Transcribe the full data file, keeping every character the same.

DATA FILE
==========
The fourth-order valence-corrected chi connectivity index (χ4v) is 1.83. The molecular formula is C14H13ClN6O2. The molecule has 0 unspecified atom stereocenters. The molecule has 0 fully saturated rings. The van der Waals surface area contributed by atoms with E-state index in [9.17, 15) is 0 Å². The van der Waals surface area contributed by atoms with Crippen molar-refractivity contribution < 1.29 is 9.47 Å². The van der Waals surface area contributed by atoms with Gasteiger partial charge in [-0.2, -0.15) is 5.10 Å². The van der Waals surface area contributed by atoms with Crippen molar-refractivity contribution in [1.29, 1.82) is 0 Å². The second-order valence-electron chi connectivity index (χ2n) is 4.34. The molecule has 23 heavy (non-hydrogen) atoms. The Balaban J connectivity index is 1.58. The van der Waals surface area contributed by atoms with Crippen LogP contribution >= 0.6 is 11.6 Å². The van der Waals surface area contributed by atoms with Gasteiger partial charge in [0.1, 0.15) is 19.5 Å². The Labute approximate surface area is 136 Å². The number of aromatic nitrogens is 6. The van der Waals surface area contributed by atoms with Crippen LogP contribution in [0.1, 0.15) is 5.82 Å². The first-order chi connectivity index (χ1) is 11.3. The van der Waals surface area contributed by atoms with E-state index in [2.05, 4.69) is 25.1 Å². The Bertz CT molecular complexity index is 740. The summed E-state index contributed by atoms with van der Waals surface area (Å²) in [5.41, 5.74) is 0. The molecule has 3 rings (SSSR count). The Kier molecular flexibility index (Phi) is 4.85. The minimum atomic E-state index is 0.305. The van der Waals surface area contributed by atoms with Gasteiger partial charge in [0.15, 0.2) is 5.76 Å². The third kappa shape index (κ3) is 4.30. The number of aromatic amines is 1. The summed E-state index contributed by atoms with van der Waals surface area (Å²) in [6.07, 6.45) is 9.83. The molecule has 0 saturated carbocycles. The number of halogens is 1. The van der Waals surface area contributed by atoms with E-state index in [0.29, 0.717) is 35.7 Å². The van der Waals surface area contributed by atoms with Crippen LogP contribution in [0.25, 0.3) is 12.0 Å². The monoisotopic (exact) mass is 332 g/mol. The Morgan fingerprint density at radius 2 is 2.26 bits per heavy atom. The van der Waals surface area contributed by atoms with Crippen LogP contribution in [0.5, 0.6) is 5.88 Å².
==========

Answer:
The fourth-order valence-corrected chi connectivity index (χ4v) is 1.83. The molecular formula is C14H13ClN6O2. The molecule has 0 unspecified atom stereocenters. The molecule has 0 fully saturated rings. The van der Waals surface area contributed by atoms with E-state index in [9.17, 15) is 0 Å². The van der Waals surface area contributed by atoms with Crippen molar-refractivity contribution < 1.29 is 9.47 Å². The van der Waals surface area contributed by atoms with Gasteiger partial charge in [-0.2, -0.15) is 5.10 Å². The van der Waals surface area contributed by atoms with Crippen molar-refractivity contribution in [1.29, 1.82) is 0 Å². The second-order valence-electron chi connectivity index (χ2n) is 4.34. The molecule has 23 heavy (non-hydrogen) atoms. The Balaban J connectivity index is 1.58. The van der Waals surface area contributed by atoms with Crippen LogP contribution >= 0.6 is 11.6 Å². The van der Waals surface area contributed by atoms with Gasteiger partial charge in [0.1, 0.15) is 19.5 Å². The Labute approximate surface area is 136 Å². The number of aromatic nitrogens is 6. The van der Waals surface area contributed by atoms with Crippen LogP contribution in [0.1, 0.15) is 5.82 Å². The first-order chi connectivity index (χ1) is 11.3. The van der Waals surface area contributed by atoms with E-state index in [2.05, 4.69) is 25.1 Å². The Bertz CT molecular complexity index is 740. The summed E-state index contributed by atoms with van der Waals surface area (Å²) in [5.41, 5.74) is 0. The molecule has 3 rings (SSSR count). The Kier molecular flexibility index (Phi) is 4.85. The minimum atomic E-state index is 0.305. The van der Waals surface area contributed by atoms with Gasteiger partial charge in [0.15, 0.2) is 5.76 Å². The third kappa shape index (κ3) is 4.30. The number of aromatic amines is 1. The summed E-state index contributed by atoms with van der Waals surface area (Å²) in [6.07, 6.45) is 9.83. The molecule has 0 saturated carbocycles. The number of halogens is 1. The van der Waals surface area contributed by atoms with E-state index in [0.29, 0.717) is 35.7 Å². The van der Waals surface area contributed by atoms with Crippen LogP contribution in [0.25, 0.3) is 12.0 Å². The monoisotopic (exact) mass is 332 g/mol. The Morgan fingerprint density at radius 2 is 2.26 bits per heavy atom. The van der Waals surface area contributed by atoms with Crippen LogP contribution in [0.5, 0.6) is 5.88 Å².